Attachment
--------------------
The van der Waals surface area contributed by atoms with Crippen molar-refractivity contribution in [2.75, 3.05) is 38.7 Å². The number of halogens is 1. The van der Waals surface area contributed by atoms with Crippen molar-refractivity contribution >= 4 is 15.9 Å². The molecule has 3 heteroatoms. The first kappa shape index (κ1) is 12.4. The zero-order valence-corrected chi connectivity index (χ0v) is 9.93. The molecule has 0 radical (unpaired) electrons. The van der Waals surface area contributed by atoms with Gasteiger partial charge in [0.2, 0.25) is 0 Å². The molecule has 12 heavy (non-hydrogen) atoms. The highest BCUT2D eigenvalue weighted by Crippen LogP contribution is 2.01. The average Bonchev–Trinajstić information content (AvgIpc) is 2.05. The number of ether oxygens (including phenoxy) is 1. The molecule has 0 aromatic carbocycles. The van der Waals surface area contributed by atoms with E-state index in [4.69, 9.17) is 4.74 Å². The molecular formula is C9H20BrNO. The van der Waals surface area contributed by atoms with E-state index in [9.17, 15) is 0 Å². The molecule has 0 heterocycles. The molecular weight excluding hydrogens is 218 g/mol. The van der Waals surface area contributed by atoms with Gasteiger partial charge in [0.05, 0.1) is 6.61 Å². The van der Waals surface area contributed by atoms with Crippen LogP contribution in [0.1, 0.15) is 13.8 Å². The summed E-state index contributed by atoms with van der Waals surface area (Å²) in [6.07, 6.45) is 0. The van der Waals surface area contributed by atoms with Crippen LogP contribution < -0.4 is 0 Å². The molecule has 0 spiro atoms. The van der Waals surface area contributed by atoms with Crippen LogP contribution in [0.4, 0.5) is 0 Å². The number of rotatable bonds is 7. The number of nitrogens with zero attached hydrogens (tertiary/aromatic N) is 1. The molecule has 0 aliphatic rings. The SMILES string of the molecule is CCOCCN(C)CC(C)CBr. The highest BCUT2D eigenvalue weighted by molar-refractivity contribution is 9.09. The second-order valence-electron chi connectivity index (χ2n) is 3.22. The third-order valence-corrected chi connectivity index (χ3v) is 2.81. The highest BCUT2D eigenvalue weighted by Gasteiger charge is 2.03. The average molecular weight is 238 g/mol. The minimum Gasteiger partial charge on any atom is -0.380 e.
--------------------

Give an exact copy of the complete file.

The van der Waals surface area contributed by atoms with Crippen molar-refractivity contribution in [2.75, 3.05) is 38.7 Å². The number of halogens is 1. The van der Waals surface area contributed by atoms with Crippen molar-refractivity contribution >= 4 is 15.9 Å². The molecule has 3 heteroatoms. The first kappa shape index (κ1) is 12.4. The zero-order valence-corrected chi connectivity index (χ0v) is 9.93. The molecule has 0 radical (unpaired) electrons. The van der Waals surface area contributed by atoms with Gasteiger partial charge in [0.2, 0.25) is 0 Å². The molecule has 12 heavy (non-hydrogen) atoms. The highest BCUT2D eigenvalue weighted by Crippen LogP contribution is 2.01. The average Bonchev–Trinajstić information content (AvgIpc) is 2.05. The number of ether oxygens (including phenoxy) is 1. The molecule has 0 aromatic carbocycles. The van der Waals surface area contributed by atoms with E-state index in [4.69, 9.17) is 4.74 Å². The molecular formula is C9H20BrNO. The van der Waals surface area contributed by atoms with E-state index in [9.17, 15) is 0 Å². The molecule has 0 heterocycles. The molecular weight excluding hydrogens is 218 g/mol. The van der Waals surface area contributed by atoms with Gasteiger partial charge in [0.05, 0.1) is 6.61 Å². The van der Waals surface area contributed by atoms with Crippen LogP contribution in [0.1, 0.15) is 13.8 Å². The summed E-state index contributed by atoms with van der Waals surface area (Å²) in [6.07, 6.45) is 0. The van der Waals surface area contributed by atoms with Crippen LogP contribution < -0.4 is 0 Å². The molecule has 0 spiro atoms. The van der Waals surface area contributed by atoms with Crippen LogP contribution in [0.4, 0.5) is 0 Å². The number of rotatable bonds is 7. The number of nitrogens with zero attached hydrogens (tertiary/aromatic N) is 1. The molecule has 0 aliphatic rings. The SMILES string of the molecule is CCOCCN(C)CC(C)CBr. The highest BCUT2D eigenvalue weighted by molar-refractivity contribution is 9.09. The second-order valence-electron chi connectivity index (χ2n) is 3.22. The third-order valence-corrected chi connectivity index (χ3v) is 2.81. The highest BCUT2D eigenvalue weighted by Gasteiger charge is 2.03. The average molecular weight is 238 g/mol. The minimum Gasteiger partial charge on any atom is -0.380 e.